Review and road test of the Jeep Compass (2007 - 2010)
CREDIT WHERE IT'S DUE
BY STEVE WALKER
Jeep held out a surprising amount of time before gingerly bringing its first soft-roader to market. Here was a brand built on uncompromising reliability and dauntless prowess in the rough stuff but it knew only too well where the money was. Staying out of the burgeoning market for compact road-going 4x4 vehicles would have been a difficult one to justify at the shareholders meeting so Jeep clamped its gnashers around the bullet and unveiled the Compass.
By no means was this a case of a manufacturer selling its heritage up the river in its entirety. The Compass is clearly a 4x4 vehicle and with Jeep's "Freedom-Drive I" 4x4 system, it's a far more capable proposition in the mud than many of its contemporaries. It's just that the Compass probably went a little further down the path to being a road car than the Jeep purists would have liked, especially in the US where it was available with (gasp!) front-wheel drive.
2007-to date (2.4 petrol, 2.0 CRD diesel [Limited])
The die hard Jeep fans may not like the Compass very much but a fair proportion of these people buy their vehicles from army surplus scrap yards and drive around in combat fatigues smoking cigars while barking orders at pedestrians. That's while they're not re-enacting the Battle of the Bulge in a field just outside Guildford. Things have to move on.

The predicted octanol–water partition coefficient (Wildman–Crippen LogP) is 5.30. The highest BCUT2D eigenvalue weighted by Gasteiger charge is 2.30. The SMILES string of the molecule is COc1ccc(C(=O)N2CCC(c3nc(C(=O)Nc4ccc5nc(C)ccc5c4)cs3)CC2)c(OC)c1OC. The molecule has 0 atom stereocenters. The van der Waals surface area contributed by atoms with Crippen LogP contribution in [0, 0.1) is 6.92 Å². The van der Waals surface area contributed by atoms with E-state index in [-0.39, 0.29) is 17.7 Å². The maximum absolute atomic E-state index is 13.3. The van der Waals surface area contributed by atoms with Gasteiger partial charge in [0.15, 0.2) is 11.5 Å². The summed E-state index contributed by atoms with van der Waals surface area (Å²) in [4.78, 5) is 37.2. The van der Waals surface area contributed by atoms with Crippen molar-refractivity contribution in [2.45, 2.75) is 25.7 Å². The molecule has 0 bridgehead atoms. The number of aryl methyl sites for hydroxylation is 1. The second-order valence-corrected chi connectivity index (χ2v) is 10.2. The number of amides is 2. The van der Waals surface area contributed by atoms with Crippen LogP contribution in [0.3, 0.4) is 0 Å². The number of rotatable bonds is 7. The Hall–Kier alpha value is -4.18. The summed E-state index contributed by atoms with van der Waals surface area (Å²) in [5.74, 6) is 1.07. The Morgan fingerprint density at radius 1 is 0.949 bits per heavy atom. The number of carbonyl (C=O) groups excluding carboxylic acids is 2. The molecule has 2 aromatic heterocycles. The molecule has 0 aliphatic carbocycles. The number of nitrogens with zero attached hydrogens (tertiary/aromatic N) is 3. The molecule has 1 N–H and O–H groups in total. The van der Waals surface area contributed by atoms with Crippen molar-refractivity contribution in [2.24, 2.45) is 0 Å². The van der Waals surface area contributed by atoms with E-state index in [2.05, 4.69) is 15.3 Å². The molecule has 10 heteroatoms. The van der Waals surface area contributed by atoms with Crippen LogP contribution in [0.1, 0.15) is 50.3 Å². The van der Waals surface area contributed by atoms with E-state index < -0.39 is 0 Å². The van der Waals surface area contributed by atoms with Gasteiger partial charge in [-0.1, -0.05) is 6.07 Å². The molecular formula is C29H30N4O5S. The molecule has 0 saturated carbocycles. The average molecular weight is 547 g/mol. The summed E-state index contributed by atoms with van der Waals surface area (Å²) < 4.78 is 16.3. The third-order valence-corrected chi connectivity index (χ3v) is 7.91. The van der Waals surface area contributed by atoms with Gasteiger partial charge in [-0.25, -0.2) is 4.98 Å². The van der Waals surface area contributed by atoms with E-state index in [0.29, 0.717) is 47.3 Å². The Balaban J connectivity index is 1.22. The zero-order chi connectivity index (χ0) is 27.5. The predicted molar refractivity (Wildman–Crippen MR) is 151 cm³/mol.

The Jeep Compass arrived in April 2007 meaning that it predates its Patriot sister vehicle by a good couple of months. The Patriot is a slightly more rugged-looking affair based on identical underpinnings, the same underpinnings that also gave rise to the even more road orientated Dodge Caliber. The basic mechanicals were sourced from Mitsubishi so they also crop up on the Mitsubishi Outlander and, as a result of a tie-in between the Japanese marque and PSA Peugeot Citroen, on the Peugeot 4007 and Citroen C-Crosser.